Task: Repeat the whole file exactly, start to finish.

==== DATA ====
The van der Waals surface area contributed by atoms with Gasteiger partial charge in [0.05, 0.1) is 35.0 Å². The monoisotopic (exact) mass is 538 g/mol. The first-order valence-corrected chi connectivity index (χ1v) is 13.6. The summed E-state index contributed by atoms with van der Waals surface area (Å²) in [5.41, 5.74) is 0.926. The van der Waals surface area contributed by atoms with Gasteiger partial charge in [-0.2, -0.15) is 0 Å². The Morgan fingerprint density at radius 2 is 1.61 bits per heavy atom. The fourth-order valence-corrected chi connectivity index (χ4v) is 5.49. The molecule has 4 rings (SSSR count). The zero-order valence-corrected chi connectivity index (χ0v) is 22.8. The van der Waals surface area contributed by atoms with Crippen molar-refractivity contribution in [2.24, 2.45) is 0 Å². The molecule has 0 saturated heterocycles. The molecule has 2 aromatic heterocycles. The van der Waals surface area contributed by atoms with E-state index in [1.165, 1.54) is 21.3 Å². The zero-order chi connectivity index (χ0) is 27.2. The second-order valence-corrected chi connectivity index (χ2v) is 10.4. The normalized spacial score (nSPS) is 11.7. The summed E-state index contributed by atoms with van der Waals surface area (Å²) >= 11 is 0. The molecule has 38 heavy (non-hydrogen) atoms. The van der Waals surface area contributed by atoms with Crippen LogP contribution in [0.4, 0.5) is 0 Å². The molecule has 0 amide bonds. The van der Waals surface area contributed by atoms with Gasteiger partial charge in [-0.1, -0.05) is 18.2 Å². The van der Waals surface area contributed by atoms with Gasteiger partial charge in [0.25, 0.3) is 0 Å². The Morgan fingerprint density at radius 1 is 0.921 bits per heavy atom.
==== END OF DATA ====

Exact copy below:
The van der Waals surface area contributed by atoms with Gasteiger partial charge in [0.05, 0.1) is 35.0 Å². The monoisotopic (exact) mass is 538 g/mol. The first-order valence-corrected chi connectivity index (χ1v) is 13.6. The summed E-state index contributed by atoms with van der Waals surface area (Å²) in [5.41, 5.74) is 0.926. The van der Waals surface area contributed by atoms with Gasteiger partial charge in [-0.2, -0.15) is 0 Å². The Morgan fingerprint density at radius 2 is 1.61 bits per heavy atom. The fourth-order valence-corrected chi connectivity index (χ4v) is 5.49. The molecule has 4 rings (SSSR count). The zero-order valence-corrected chi connectivity index (χ0v) is 22.8. The van der Waals surface area contributed by atoms with Crippen molar-refractivity contribution in [2.24, 2.45) is 0 Å². The molecule has 0 saturated heterocycles. The molecule has 2 aromatic heterocycles. The van der Waals surface area contributed by atoms with E-state index in [1.165, 1.54) is 21.3 Å². The zero-order chi connectivity index (χ0) is 27.2. The second-order valence-corrected chi connectivity index (χ2v) is 10.4. The normalized spacial score (nSPS) is 11.7. The summed E-state index contributed by atoms with van der Waals surface area (Å²) >= 11 is 0. The molecule has 38 heavy (non-hydrogen) atoms. The van der Waals surface area contributed by atoms with Crippen LogP contribution in [0.4, 0.5) is 0 Å². The molecule has 0 amide bonds. The van der Waals surface area contributed by atoms with Gasteiger partial charge in [-0.1, -0.05) is 18.2 Å². The van der Waals surface area contributed by atoms with Gasteiger partial charge in [0.25, 0.3) is 0 Å². The Morgan fingerprint density at radius 1 is 0.921 bits per heavy atom.